Last summer at the ISTE Conference in San Antonio, I was fortunate enough to be introduced to a Canadian educator by the name of Jared Nichol (For those too young to know, no, that’s not a picture of him–it’s Ritchie Cunningham…in reference to the title. Google it.) . Jared is a high school multimedia and language arts teacher in Cold Lake High School, in eastern Alberta. He shared with me the Wikiseat project his students had taken on. I was intrigued by the simplicity of the idea. Students receive a 5″ tall tripod made from angle iron pieces and design and build chairs using them as the centerpiece, or “Catalyst“. The Catalysts are the creation of a young San Francisco man by the name of Nic Weidinger, who came up with the idea as a senior project for design school at Ohio State. While certainly not something most would call “high tech”, the project emphasizes design, artistic ability, creativity, inventiveness, and engineering, all valuable, marketable skills.
Excited by the potential, I started plotting immediately to get our students involved. Wanting to make this year’s Technology Fair something more about skills than tech, I decided the project would be a perfect fit. So, during the last week, I visited the classes of willing art and engineering teachers and sold students on why they should participate in a voluntary project that would be done in their own time. Amazingly, almost 40 high schoolers chose to participate. Catalysts have been ordered, with the goal of sending them home to students after spring break. The plan is to have students display their seats at the Tech Fair in May and share their processes with attendees, and possibly to auction off a few (from willing students) for a local charity. I may try to get them shown at a local art museum or community event, as well. My only real concern in keeping students engaged in the task so that we have a significant number completed. To that end, I’m offering participants a drawing for a nice prize, event t-shirts, and regular visits to classes to encourage students to keep at it. I’m very open to other suggestions in this area, so don’t hold back.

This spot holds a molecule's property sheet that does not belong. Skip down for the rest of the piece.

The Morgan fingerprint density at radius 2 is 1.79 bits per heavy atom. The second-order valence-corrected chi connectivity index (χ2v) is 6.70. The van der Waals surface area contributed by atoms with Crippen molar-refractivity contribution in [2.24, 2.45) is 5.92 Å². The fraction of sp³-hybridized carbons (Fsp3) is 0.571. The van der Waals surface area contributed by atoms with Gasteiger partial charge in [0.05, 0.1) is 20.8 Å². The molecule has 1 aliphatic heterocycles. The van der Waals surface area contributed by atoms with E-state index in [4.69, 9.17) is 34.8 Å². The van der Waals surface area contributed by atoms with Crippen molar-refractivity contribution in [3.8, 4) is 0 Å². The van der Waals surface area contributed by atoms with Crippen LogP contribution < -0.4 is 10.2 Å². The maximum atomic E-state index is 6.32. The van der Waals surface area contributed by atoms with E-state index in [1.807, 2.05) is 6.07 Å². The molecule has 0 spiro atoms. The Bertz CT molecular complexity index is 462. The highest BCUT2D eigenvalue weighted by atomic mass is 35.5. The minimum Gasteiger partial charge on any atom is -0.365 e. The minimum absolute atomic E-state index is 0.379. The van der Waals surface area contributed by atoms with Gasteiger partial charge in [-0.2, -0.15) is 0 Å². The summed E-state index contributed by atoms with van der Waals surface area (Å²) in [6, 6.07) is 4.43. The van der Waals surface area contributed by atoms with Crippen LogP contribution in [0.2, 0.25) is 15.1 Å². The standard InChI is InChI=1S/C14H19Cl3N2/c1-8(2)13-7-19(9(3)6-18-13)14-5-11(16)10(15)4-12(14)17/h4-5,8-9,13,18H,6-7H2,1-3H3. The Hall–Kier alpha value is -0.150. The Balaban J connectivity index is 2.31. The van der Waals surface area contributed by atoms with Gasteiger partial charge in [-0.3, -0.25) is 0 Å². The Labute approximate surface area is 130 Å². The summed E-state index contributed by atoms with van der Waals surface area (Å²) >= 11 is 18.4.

We’re also planning a team cardboard challenge, MakeyMakey inventors lab, programming/robotics playgrounds, and other events at the Tech Fair, and more ideas (like a student film festival) are percolating in my brain. This effort is a small (for now) part of a bigger plan to encourage our students to be innovative, creative thinkers, not just techno-savvy. I believe we’ll do so through technology-rich and technology-poor projects and activities–the key is giving kids the chance to go through the process of looking at a problem (make a chair), planning a solution, building a model, testing the model, and improving it as needed. I will share updates in the next 2 months as students progress. Meanwhile, what are your thoughts? Are you or your schools focusing primarily on technology aptitudes or more general skills? Which do you feel is right?